emolument was three thousand kung; but I could not share it with
my parents, and my mind was sad.' The other disciples asked
Kung-nî, saying, 'Such an one as Shän may be pronounced free
from all entanglement:--is he to be blamed for feeling as he
did?' The reply was, 'But he was subject to entanglement. If he
had been free from it, could he have had that sadness? He would
have looked on his three fû and three thousand kung no more than
on a heron or a mosquito passing before him.'
Yen Khäng Dze-yû said to Tung-kwo, Dze-khî, 'When I (had begun
to) hear your instructions, the first year, I continued a simple
rustic; the second year, I became docile; the third year, I
comprehended (your teaching); the fourth year, I was (plastic)
as a thing; the fifth year, I made advances; the sixth year, the
spirit entered (and dwelt in me); the seventh year, (my nature
as designed by) Heaven was perfected; the eighth year, I knew no
difference between death and life; the ninth year, I attained to
the Great Mystery.
'Life has its work to do, and death ensues, (as if) the common
character of each were a thing prescribed. Men consider that
their death has its cause; but that life from (the operation of)
the Yang has no cause. But is it really so? How does (the Yang)
operate in this direction? Why does it not operate there?
'Heaven has its places and spaces which can be calculated; (the
divisions of) the earth can be assigned by men. But how shall we
search for and find out (the conditions of the Great Mystery)?
We do not know when and how (life) will end, but how shall we
conclude that it is not determined (from without)? and as we do
not know when and how it begins, how should we conclude that it
is not (so) determined?
'In regard to the issues of conduct which we deem appropriate,
how should we conclude that there are no spirits presiding over
them; and where those issues seem inappropriate, how should we
conclude that there are spirits presiding over them?'
The penumbrae (once) asked the shadow, saying, 'Formerly you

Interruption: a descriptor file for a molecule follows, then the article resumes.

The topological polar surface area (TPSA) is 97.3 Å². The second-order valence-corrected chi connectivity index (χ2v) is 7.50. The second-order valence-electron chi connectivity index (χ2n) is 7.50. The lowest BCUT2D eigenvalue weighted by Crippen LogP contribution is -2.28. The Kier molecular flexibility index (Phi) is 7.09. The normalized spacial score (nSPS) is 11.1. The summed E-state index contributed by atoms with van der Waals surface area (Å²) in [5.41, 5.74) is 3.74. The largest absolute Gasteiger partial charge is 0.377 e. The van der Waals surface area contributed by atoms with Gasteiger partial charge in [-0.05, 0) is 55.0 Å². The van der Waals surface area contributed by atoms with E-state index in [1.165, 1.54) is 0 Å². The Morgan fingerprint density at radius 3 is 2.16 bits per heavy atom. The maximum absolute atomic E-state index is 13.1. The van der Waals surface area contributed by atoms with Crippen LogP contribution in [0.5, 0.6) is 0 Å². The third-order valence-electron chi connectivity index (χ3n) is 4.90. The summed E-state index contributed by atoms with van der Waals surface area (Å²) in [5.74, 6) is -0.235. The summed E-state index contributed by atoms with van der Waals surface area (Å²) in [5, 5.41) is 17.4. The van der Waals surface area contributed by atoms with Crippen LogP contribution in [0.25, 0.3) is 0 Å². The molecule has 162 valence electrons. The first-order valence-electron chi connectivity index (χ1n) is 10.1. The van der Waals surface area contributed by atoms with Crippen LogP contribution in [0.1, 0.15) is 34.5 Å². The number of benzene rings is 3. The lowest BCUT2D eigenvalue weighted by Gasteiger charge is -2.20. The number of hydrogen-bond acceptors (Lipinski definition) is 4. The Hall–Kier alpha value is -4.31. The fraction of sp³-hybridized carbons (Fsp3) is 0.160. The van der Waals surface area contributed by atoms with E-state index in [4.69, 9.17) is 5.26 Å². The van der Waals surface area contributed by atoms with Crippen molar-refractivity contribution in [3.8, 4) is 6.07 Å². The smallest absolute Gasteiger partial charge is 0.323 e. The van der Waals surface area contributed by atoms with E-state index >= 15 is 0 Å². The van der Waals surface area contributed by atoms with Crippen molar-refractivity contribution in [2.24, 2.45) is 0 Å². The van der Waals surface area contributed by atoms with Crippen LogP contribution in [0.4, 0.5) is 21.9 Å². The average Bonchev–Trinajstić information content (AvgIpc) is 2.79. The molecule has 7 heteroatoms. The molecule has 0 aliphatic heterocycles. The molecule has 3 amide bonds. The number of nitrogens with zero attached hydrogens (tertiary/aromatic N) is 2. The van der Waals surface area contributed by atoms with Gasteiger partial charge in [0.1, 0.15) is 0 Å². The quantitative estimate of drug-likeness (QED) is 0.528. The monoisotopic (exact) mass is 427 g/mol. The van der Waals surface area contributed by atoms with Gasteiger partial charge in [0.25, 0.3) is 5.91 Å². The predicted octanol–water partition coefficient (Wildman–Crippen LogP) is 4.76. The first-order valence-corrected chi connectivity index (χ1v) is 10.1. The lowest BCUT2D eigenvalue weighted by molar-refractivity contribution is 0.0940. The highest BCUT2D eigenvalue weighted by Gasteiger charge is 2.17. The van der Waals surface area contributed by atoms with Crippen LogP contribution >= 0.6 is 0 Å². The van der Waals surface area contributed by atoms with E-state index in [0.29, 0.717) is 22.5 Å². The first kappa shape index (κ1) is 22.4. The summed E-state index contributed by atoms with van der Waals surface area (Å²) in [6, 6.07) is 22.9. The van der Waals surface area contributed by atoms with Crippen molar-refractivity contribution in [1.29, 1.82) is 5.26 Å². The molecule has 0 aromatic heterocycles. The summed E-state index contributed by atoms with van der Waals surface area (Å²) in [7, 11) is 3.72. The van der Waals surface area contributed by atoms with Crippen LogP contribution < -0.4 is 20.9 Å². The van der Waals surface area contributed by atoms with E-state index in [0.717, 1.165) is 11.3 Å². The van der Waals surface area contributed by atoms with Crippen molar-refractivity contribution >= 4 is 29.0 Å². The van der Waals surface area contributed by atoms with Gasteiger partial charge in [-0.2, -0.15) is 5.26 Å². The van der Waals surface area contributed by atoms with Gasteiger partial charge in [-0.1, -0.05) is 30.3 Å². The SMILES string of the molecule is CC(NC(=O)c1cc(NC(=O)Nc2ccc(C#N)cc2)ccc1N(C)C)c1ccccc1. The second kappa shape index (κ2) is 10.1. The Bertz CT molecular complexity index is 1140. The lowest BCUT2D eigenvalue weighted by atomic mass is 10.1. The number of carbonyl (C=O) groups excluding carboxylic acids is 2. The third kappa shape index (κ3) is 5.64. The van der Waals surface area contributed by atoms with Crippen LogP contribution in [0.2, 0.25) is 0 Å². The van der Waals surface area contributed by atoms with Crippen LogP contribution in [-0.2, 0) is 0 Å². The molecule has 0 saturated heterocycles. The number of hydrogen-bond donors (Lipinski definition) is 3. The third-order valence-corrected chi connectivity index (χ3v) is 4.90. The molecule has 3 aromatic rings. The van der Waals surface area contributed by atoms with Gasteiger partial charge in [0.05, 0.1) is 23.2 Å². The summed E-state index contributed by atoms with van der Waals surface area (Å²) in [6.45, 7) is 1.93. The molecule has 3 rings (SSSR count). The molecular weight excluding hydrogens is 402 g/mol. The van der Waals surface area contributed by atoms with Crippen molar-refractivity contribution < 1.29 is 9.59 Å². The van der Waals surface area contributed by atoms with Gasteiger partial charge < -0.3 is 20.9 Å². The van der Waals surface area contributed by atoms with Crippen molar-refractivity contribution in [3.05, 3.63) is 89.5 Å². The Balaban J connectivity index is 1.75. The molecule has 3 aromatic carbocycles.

were looking down, and now you are looking up; formerly you had
your hair tied up, and now it is dishevelled; formerly you were
sitting, and now you have risen up; formerly you were walking,
and now you have stopped:--how is all this?' The shadow said,
'Venerable Sirs, how do you ask me about such small matters?
These things all belong to me, but I do not know how they do so.
I am (like) the shell of a cicada or the cast-off skin of a
snake;--like them, and yet not like them. With light and the sun
I make my appearance; with darkness and the night I fade away.
Am not I dependent on the substance from which I am thrown? And
that substance is itself dependent on something else! When it
comes, I come with it; when it goes, I go with it. When it comes
under the influence of the strong Yang, I come under the same.
Since we are both produced by that strong Yang, what occasion is
there for you to question me?'
Yang Dze-kü had gone South to Phei, while Lâo Tan was travelling
in the west in Khin. (He thereupon) asked (Lao-dze) to come to
the border (of Phei), and went himself to Liang, where be met
him. Lâo-dze stood in the middle of the way, and, looking up to
heaven, said with a sigh, 'At first I thought that you might be
taught, but now I see that you cannot be.' Yang Dze-kü made no
reply; and when they came to their lodging-house, he brought in
water for the master to wash his hands and rinse his mouth,
along with a towel and comb. He then took off his shoes outside
the door, went forward on his knees, and said, 'Formerly, your
disciple wished to ask you, Master, (the reason of what you
said); but you were walking, and there was no opportunity, and
therefore I did not presume to speak. Now there is an
opportunity, and I beg to ask why you spoke as you did.' Lâo-dze
replied, 'Your eyes are lofty, and you stare;--who would live
with you? The purest carries himself as if he were soiled; the
most virtuous seems to feel himself defective.' Yang Dze-kü
looked abashed and changed countenance, saying, 'I receive your
commands with reverence.'
When he first went to the lodging-house, the people of it met
him and went before him. The master of it carried his mat for
him, and the mistress brought the towel and comb. The lodgers
left their mats, and the cook his fire-place (as he passed
them). When he went away, the others in the house would have
striven with him about (the places for) their mats.